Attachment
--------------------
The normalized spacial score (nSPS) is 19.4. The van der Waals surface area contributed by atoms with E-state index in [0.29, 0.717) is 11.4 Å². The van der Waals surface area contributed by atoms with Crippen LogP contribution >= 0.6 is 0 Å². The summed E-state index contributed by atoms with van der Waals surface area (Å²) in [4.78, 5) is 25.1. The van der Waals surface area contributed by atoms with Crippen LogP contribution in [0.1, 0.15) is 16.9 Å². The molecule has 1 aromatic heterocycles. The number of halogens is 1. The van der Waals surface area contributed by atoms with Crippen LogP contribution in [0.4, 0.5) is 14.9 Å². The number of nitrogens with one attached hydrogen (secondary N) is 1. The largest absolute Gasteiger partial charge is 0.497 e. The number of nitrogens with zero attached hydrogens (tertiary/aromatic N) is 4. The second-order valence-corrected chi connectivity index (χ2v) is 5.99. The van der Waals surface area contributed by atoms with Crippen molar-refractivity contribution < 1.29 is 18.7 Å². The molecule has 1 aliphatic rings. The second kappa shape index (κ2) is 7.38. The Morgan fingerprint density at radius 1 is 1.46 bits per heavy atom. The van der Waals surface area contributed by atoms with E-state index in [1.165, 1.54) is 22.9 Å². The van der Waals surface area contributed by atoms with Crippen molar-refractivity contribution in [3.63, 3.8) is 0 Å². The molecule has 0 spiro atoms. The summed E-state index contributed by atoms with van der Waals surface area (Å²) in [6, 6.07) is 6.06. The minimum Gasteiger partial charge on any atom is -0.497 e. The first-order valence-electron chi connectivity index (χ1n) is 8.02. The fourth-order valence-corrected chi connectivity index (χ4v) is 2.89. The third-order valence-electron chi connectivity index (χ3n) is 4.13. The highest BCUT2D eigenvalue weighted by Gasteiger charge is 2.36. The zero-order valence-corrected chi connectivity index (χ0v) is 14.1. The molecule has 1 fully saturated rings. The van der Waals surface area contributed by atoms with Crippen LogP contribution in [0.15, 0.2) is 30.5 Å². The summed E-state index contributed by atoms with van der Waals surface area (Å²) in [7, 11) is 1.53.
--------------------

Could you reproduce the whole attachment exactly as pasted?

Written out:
The normalized spacial score (nSPS) is 19.4. The van der Waals surface area contributed by atoms with E-state index in [0.29, 0.717) is 11.4 Å². The van der Waals surface area contributed by atoms with Crippen LogP contribution >= 0.6 is 0 Å². The summed E-state index contributed by atoms with van der Waals surface area (Å²) in [4.78, 5) is 25.1. The van der Waals surface area contributed by atoms with Crippen LogP contribution in [0.1, 0.15) is 16.9 Å². The molecule has 1 aromatic heterocycles. The number of halogens is 1. The van der Waals surface area contributed by atoms with Crippen LogP contribution in [0.4, 0.5) is 14.9 Å². The number of nitrogens with one attached hydrogen (secondary N) is 1. The largest absolute Gasteiger partial charge is 0.497 e. The number of nitrogens with zero attached hydrogens (tertiary/aromatic N) is 4. The second-order valence-corrected chi connectivity index (χ2v) is 5.99. The van der Waals surface area contributed by atoms with Crippen molar-refractivity contribution < 1.29 is 18.7 Å². The molecule has 1 aliphatic rings. The second kappa shape index (κ2) is 7.38. The Morgan fingerprint density at radius 1 is 1.46 bits per heavy atom. The van der Waals surface area contributed by atoms with E-state index in [1.165, 1.54) is 22.9 Å². The van der Waals surface area contributed by atoms with Crippen molar-refractivity contribution in [3.63, 3.8) is 0 Å². The molecule has 0 spiro atoms. The summed E-state index contributed by atoms with van der Waals surface area (Å²) in [6, 6.07) is 6.06. The minimum Gasteiger partial charge on any atom is -0.497 e. The first-order valence-electron chi connectivity index (χ1n) is 8.02. The fourth-order valence-corrected chi connectivity index (χ4v) is 2.89. The third-order valence-electron chi connectivity index (χ3n) is 4.13. The highest BCUT2D eigenvalue weighted by Gasteiger charge is 2.36. The zero-order valence-corrected chi connectivity index (χ0v) is 14.1. The molecule has 1 fully saturated rings. The van der Waals surface area contributed by atoms with Crippen LogP contribution in [0.15, 0.2) is 30.5 Å². The summed E-state index contributed by atoms with van der Waals surface area (Å²) in [7, 11) is 1.53.